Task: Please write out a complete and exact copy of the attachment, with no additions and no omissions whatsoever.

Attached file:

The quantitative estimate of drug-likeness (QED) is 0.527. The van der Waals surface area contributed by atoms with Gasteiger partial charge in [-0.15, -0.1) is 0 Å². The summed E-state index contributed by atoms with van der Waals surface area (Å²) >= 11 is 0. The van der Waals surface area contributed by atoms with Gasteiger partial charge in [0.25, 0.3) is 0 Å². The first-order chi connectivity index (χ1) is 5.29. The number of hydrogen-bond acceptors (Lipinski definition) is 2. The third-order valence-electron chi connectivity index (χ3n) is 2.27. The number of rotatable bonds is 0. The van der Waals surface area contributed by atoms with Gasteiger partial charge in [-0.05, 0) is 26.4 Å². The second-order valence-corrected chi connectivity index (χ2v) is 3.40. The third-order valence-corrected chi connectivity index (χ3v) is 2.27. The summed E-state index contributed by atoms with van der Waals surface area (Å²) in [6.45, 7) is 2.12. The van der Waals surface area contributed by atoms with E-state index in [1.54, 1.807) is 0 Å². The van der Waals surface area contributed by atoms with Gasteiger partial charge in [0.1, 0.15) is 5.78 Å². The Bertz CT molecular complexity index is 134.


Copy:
The quantitative estimate of drug-likeness (QED) is 0.527. The van der Waals surface area contributed by atoms with Gasteiger partial charge in [-0.15, -0.1) is 0 Å². The summed E-state index contributed by atoms with van der Waals surface area (Å²) >= 11 is 0. The van der Waals surface area contributed by atoms with Gasteiger partial charge in [0.25, 0.3) is 0 Å². The first-order chi connectivity index (χ1) is 5.29. The number of hydrogen-bond acceptors (Lipinski definition) is 2. The third-order valence-electron chi connectivity index (χ3n) is 2.27. The number of rotatable bonds is 0. The van der Waals surface area contributed by atoms with Gasteiger partial charge in [-0.05, 0) is 26.4 Å². The second-order valence-corrected chi connectivity index (χ2v) is 3.40. The third-order valence-corrected chi connectivity index (χ3v) is 2.27. The summed E-state index contributed by atoms with van der Waals surface area (Å²) in [6.45, 7) is 2.12. The van der Waals surface area contributed by atoms with E-state index in [1.54, 1.807) is 0 Å². The van der Waals surface area contributed by atoms with Gasteiger partial charge in [0.1, 0.15) is 5.78 Å². The Bertz CT molecular complexity index is 134.